SCHENECTADY — The Addy is finished and ready for business, so now, instead of just luring Broadway quality entertainers to Schenectady, Proctors hopes to create a few stars of its own.
“There is nothing for us as exciting as opening The Addy,” Proctors CEO Philip Morris said during a Wednesday news conference at the theater. “This is as laser focused as our mission gets, bringing together education, entertainment and economic development in one wow package. We are beyond proud.”
The first order of business Wednesday was introducing the new performance venue (around 90 seats) at the The Addy, which had originally been the third floor of the old Carl Company store before that closed in 1991. But along with the theater, there were large rehearsal spaces and smaller, more intimate rooms where actors, singers and all kinds of musicians will hone their trades. The space is already home to the Empire State Youth Orchestra’s CHIME program and, in the near future, Morris sees the space being used almost constantly.
“There’s a bunch of rehearsal space, plenty of smaller green rooms and workshop areas that will be used for educational purposes,” Morris said. “We’re going to have all kinds of programs, some aimed at middle-school children who will come here after school to learn how to play instruments or how to become actors. We’re also going to have older children here learning some aspect of the theater business. We’re very excited about what this means to our School of Performing Arts.”
Proctors CEO Philip Morris during Wednesday’s news conference. (Richard Lovrich)
Proctors announced in November 2016 that it was transforming the third floor into a new theater and classroom space called The Addy, named after Adeline Graham, a former Proctors board member. Work on the building began in June and was only recently concluded. Heather Ward, chairman of the Wright Family Foundation, a fundraising arm of Schenectady International, said Graham, her aunt and predecessor as chairman of the Wright Family Foundation, would have been thrilled to see the third floor renovation. Graham passed away in 2012.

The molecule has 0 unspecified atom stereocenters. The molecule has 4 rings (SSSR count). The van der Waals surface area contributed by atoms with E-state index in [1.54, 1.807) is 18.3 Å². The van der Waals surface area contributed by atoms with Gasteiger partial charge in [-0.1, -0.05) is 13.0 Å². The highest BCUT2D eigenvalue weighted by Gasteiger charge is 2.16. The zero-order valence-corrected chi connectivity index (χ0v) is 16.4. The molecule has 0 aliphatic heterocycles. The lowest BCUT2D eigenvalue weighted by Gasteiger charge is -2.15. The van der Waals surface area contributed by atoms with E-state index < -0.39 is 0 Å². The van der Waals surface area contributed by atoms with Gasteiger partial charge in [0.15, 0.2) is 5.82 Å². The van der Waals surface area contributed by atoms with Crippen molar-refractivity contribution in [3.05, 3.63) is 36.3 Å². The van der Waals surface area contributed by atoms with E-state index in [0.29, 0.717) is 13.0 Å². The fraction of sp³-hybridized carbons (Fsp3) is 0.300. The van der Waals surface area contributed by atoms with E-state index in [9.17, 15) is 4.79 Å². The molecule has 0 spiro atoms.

“We are celebrating our 20th year of partnership with Proctors,” Ward said. “We have been a proud supporter of Proctors and have donated $900,000 to preserve this historic theater. The Addy will be a platform for a regional effort to nurture creative-sector jobs and opportunities for education, artistic expression and civic engagement. Thousands of students will be affected by this.
“It’s only fitting that The Addy will be named in my aunt’s honor. She had so much passion for many organizations, but she dedicated much of her time and energy to Proctors. She understood the importance of education and training through the arts.”
Also speaking at Wednesday’s news conference was Metroplex Chairman Ray Gillen and Empire State Development Deputy Regional Director Arnold Will.
The public will be able to get a good look at The Addy on Friday night, when the Classic Theater Guild presents its holiday production, “Miracle on 34th Street.”
“They’ve been using our Fenimore space downstairs, so we’re very excited about our first outside user putting on something in The Addy,” Morris said. “They’re going to have this wonderful theater for their shows, and we’ll also be using it for other events and lectures. We had been using the GE Theatre, but that space is a little bit too big for certain events. The Addy will be perfect.”
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